Macan’s mean streak
typical Porsche with a plethora of buttons and dials, many duplicated on the touchscreen.
The driving position is close to ideal: a small steering wheel, grippy and well-bolstered seats and pedals that need little provocation to elicit a response.
The GTS’s heart is a twinturbo V6 (265kW/500Nm). Fed through a seven-speed dualclutch transmission and allwheel drive, that equates to a 5.2-second sprint to triple figures. Most of the propulsion is funnelled to the 20-inch rear wheels shod with Pirelli rubber.
At $109,500 plus on-roads the GTS isn’t cheap … but it is a bargain in performance terms and nothing else in its class or price range matches it for size and sheer cornering speed.
Drop an extra $2690 on the Chrono Pack and you’ll get a performance boost — the Sports Plus vehicle setting that sets the drivetrain and chassis to race-like responsiveness. You may never use it but you will point out the extra switch out to friends and family, guaranteed.
ON THE ROAD
Comfort is the default setting for the GTS suspension and it softens the dampers to the point where the Macan only mildly jostles the occupants over pockmarked country tarmac.
Step it up into Sport — the natural environment of any Porsche — and the suspension faithfully follows every undulation and scabbed-over pothole. Those in the back feel it most, apparently.
You don’t buy a Macan as a sports car: that’s the bonus. As a city runabout the Macan is realistically a four-seater.
Boot space at 500L is practical for weekend getaways or carrying kids’ paraphernalia.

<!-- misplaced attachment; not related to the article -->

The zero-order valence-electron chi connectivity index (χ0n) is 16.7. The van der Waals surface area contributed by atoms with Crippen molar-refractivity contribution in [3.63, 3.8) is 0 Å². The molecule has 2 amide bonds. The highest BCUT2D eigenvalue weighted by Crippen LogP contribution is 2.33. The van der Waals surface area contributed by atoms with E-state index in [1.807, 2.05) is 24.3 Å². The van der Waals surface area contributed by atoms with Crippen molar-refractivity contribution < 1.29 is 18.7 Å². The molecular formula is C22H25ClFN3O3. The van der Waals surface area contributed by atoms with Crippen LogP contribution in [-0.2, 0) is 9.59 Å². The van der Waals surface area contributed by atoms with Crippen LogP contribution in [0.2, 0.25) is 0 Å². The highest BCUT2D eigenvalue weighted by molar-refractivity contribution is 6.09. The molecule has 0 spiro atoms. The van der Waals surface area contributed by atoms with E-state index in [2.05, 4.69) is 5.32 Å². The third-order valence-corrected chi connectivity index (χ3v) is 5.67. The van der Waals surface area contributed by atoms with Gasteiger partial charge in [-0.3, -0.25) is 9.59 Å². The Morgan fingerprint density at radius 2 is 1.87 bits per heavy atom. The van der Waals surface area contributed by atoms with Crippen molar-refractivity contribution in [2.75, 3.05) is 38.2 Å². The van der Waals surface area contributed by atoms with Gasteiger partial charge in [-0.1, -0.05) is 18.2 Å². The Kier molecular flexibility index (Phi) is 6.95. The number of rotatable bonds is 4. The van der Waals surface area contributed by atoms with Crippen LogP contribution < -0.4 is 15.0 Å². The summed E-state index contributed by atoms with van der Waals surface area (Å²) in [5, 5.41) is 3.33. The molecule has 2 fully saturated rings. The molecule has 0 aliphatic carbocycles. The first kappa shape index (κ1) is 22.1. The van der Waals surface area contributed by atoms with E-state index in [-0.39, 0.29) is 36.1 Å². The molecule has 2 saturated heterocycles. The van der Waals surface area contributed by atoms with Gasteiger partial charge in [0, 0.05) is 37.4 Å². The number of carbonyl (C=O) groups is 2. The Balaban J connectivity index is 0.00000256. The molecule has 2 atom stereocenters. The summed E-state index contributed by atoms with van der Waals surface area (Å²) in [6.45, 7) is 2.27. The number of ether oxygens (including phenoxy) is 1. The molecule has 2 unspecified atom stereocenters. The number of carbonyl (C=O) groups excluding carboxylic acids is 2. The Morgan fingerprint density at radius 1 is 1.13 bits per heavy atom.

So you can doddle around the ’burbs all week and then exploit the Macan’s mean streak with an interesting route to the golf club on the weekend.
It takes a while to acquaint yourself with the array of buttons that festoon the centre dash and console. Those that adjust the performance of the vehicle are found alongside the transmission lever but the switchgear extends to the roof.
The tri-zone aircon takes little time to do its thing, the new infotainment setup is now on a par with modern offerings from other European and Asian makers and the audio was highly rated by my teenagers.
It is either a seriously quick SUV or a very accommodating sports car. Think of it as a quality blended whisky rather than a single malt.
IF THE Macan is the meanest compact SUV around then the new GTS variant is the point man. Depending on the mood and driving mode, this car can camouflage itself among the SUV shopping crowd or blast its way to the front of the pack.
It is — excuse the oxymoron — a driver-focused SUV. That’s precisely what should happen when a sports car company builds a compact crossover, even if the result is slightly compromised in both roles.
The Macan’s rear space isn’t nearly as generous as on the similarly sized Audi Q5. As a sports car, it lacks the low centre of gravity that makes other Porsches so much fun to fling around corners.
Still the GTS does a more than credible job, to the point where it will shame many sedans through the twisties. Porsche has trimmed 15mm off the ride height and fitted adaptive dampers to help keep the nearly two-tonne mass flat and fluid through the turns.
Helping tame momentum are brakes borrowed from the Macan Turbo. The interior is